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Low on bandwidth

Our post schedule got derailed over the past few weeks. It’s that time of year where side projects get thrown to the sidelines because of the holidays. Instead of sitting down to write for an hour; you’re seeing family, putting up Christmas decorations and ice skating at the local mall.

These are all contributing factors, but putting aside a slightly bruised coccyx, we got derailed for a lack of mental bandwidth.

This post is my attempt to get back on schedule.

Each day you’re given a certain amount of creative bandwidth. Once the allotment is depleted, you can either stop or push on, stealing from tomorrow’s supply.

Low on bandwidth - creative bandwidth vs the time of the day

Grinding on is sometimes the right choice, but it’s unsustainable. You can handle a day or two, but if you push too hard for too long you’ll burnout entirely. Recovery from the burnout then requires an undetermined amount of time to recharge and pay back your debt.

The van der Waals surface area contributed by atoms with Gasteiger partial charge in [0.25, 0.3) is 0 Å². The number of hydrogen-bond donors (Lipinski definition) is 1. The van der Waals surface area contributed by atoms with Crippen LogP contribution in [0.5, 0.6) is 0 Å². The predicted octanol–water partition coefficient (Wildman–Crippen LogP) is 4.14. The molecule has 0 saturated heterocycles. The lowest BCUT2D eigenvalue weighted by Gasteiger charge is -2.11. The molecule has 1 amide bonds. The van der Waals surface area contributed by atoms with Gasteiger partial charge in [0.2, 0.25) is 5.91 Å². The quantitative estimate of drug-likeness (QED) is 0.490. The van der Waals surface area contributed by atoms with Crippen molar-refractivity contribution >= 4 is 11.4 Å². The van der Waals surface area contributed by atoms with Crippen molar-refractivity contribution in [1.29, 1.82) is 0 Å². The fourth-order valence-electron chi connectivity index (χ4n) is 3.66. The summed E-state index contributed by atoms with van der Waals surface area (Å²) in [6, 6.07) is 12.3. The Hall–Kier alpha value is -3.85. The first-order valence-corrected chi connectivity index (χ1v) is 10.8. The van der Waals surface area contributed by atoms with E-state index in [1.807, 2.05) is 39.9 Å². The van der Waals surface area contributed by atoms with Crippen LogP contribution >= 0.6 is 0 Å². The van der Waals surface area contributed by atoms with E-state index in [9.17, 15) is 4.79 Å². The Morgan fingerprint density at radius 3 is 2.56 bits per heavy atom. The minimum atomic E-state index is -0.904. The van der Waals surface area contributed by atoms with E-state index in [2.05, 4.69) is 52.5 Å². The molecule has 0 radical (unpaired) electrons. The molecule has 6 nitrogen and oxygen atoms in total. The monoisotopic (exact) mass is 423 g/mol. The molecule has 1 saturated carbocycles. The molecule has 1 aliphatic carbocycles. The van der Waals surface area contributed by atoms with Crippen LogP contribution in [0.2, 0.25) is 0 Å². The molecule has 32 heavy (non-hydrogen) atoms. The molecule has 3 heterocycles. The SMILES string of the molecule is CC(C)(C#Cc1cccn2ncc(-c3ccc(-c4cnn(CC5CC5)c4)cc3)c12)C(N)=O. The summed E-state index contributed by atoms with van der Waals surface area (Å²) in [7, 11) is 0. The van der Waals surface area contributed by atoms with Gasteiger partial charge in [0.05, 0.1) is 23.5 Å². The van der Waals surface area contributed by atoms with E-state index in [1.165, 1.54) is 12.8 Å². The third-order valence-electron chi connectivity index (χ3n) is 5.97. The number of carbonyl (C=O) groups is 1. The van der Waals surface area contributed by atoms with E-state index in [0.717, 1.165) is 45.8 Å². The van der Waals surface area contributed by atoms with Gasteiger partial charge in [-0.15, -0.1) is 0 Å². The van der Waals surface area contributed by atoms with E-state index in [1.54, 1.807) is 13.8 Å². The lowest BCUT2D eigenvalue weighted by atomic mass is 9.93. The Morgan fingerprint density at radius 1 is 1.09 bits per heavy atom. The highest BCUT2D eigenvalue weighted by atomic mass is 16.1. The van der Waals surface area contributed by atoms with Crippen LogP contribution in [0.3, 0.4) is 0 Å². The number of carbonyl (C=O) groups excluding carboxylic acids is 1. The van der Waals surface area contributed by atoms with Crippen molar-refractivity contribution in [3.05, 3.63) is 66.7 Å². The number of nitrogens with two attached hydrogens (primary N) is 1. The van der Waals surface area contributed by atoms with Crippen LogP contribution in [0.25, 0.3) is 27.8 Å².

Recently, I’ve had a lot on my mind, draining my creativity before my first cup of coffee. What was on my mind? Packing and preparing for a move to Japan, preparing for a presentation at the Houston Tech meetup, Thanksgiving plans, and enjoying some last-minute travel while I’m in Texas.

I knew that with all of this happening, choosing to grind on would quickly lead to burnout. Most of the pressing issues would pass in a few weeks and then my mind would be clear to focus. After work I didn’t want to write, I just wanted to veg on the couch and watch YouTube.

After my talk I started sleeping better. Less weighing on my mind. Now with my house packed and on a boat to Japan my mental bandwidth bottleneck finally cleared. I felt like I could write again.

Sometimes we must push ourselves to in order to keep our schedules. Other times we must recognize when pushing does more harm than good and force ourselves to stop for the day or week.

When the bottleneck clears we’ll be able to eagerly pick back up where we left off. Refreshed and ready to go.

—jvd